applicable  law,  it  is  unnecessary to  determine  whether  the
amended version applied retroactively.
          Third,  Button  argues that the conduct underlying  the
convictions  was unrelated to his Haines commercial  tour  permit
because  the  Skagway  conviction  occurred  outside  the  Haines
Borough  several years before nonrenewal and because  the  Haines
conviction  involved offering free rides, not tours  for  a  fee.
The  borough  responds  that the Skagway  conviction  was  for  a
violation  of  applicable  law because,  although  the  violation
occurred  outside of the Haines Borough, it was directly  related
to  Buttons tour operations, and the plain language of the HBC is
not  limited  to  violations of Haines ordinances.   The  borough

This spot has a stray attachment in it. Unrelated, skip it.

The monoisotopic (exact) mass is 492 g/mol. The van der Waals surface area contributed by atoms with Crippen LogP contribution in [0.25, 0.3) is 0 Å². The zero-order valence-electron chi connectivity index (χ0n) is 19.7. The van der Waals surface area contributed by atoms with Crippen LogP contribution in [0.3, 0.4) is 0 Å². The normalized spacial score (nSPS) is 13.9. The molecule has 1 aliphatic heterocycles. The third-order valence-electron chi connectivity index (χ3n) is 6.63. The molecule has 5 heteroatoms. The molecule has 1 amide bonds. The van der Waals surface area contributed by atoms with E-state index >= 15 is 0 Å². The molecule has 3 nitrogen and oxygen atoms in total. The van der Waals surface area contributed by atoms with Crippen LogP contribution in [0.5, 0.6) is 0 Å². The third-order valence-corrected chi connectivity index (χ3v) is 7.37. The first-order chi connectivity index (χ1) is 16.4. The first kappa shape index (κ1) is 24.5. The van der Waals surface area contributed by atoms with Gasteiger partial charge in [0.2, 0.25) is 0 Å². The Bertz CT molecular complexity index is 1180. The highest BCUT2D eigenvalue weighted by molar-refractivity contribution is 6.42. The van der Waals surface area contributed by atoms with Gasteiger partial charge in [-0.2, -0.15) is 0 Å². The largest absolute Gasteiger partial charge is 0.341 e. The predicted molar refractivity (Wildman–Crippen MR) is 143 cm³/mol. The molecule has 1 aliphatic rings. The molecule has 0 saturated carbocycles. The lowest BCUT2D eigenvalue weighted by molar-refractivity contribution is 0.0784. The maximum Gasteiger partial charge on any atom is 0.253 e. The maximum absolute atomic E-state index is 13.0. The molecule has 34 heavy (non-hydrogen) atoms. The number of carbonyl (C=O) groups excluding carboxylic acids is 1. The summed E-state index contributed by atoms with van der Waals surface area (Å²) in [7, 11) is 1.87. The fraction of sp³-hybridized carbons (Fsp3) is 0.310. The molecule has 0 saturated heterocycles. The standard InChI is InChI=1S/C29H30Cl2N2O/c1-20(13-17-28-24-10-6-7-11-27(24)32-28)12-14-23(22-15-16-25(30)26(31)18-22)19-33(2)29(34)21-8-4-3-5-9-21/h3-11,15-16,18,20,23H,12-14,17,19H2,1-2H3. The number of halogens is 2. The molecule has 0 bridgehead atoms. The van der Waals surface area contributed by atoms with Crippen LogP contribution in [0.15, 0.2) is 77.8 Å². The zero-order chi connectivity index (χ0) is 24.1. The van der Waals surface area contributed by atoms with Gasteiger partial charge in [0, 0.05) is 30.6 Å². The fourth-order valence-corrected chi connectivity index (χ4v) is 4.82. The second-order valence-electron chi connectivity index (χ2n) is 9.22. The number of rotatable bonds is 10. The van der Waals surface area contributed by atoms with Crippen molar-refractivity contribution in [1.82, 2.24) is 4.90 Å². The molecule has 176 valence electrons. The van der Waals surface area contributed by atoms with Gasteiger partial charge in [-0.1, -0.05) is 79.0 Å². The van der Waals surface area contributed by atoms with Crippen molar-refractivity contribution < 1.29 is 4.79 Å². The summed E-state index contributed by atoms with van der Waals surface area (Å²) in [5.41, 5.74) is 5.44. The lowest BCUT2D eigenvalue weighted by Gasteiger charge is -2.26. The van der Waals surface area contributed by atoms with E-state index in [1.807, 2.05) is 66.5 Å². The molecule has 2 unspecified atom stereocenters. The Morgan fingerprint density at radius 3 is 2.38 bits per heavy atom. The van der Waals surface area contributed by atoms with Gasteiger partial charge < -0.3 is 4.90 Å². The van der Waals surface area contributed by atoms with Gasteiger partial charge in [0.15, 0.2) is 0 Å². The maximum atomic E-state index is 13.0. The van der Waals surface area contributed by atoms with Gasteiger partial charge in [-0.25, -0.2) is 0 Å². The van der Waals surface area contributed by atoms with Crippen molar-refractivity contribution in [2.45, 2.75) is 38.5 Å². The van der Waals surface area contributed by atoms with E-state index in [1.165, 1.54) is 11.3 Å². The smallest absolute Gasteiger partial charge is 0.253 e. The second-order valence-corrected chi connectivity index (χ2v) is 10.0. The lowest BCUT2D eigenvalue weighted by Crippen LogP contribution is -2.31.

argues that the Haines conviction is self-evidently applicable.
          The  HBC  does not define the phrase applicable  law.34
The  phrase  is  therefore susceptible to a range of  permissible
definitions.  Websters Third New International Dictionary defines
applicable as having relevance, or fit, suitable, or right to  be
applied.35  We hold that, at minimum, to be applicable a law must
be relevant to the subject of the permit.
          The  borough defines applicable law as any law that  is
fit,  suitable, pertinent, and appropriate.  Button argues for  a
          narrower definition, encompassing only violations occurring
within the borough and involving paid tours within the borough.
          We  apply  the  reasonable basis standard  in  deciding